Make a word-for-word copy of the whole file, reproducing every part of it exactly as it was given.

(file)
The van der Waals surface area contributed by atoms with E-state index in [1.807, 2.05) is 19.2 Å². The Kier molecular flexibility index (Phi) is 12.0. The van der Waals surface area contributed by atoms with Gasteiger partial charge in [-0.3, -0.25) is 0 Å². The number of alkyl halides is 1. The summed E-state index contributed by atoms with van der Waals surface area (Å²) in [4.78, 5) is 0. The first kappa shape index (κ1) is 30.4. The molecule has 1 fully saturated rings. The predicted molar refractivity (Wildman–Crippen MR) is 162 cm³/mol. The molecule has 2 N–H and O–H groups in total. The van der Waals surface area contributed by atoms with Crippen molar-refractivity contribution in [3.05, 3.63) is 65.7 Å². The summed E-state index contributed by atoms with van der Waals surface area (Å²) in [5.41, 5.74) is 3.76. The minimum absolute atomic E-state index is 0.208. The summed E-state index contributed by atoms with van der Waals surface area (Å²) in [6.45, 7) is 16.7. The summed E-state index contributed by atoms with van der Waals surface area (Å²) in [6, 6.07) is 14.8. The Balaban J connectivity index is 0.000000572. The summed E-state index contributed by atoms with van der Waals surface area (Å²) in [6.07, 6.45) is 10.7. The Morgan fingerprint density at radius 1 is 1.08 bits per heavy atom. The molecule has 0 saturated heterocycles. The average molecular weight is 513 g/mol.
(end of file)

The van der Waals surface area contributed by atoms with E-state index in [1.807, 2.05) is 19.2 Å². The Kier molecular flexibility index (Phi) is 12.0. The van der Waals surface area contributed by atoms with Gasteiger partial charge in [-0.3, -0.25) is 0 Å². The number of alkyl halides is 1. The summed E-state index contributed by atoms with van der Waals surface area (Å²) in [4.78, 5) is 0. The first kappa shape index (κ1) is 30.4. The molecule has 1 fully saturated rings. The predicted molar refractivity (Wildman–Crippen MR) is 162 cm³/mol. The molecule has 2 N–H and O–H groups in total. The van der Waals surface area contributed by atoms with Crippen molar-refractivity contribution in [3.05, 3.63) is 65.7 Å². The summed E-state index contributed by atoms with van der Waals surface area (Å²) in [5.41, 5.74) is 3.76. The minimum absolute atomic E-state index is 0.208. The summed E-state index contributed by atoms with van der Waals surface area (Å²) in [6.45, 7) is 16.7. The summed E-state index contributed by atoms with van der Waals surface area (Å²) in [6, 6.07) is 14.8. The Balaban J connectivity index is 0.000000572. The summed E-state index contributed by atoms with van der Waals surface area (Å²) in [6.07, 6.45) is 10.7. The Morgan fingerprint density at radius 1 is 1.08 bits per heavy atom. The molecule has 0 saturated heterocycles. The average molecular weight is 513 g/mol.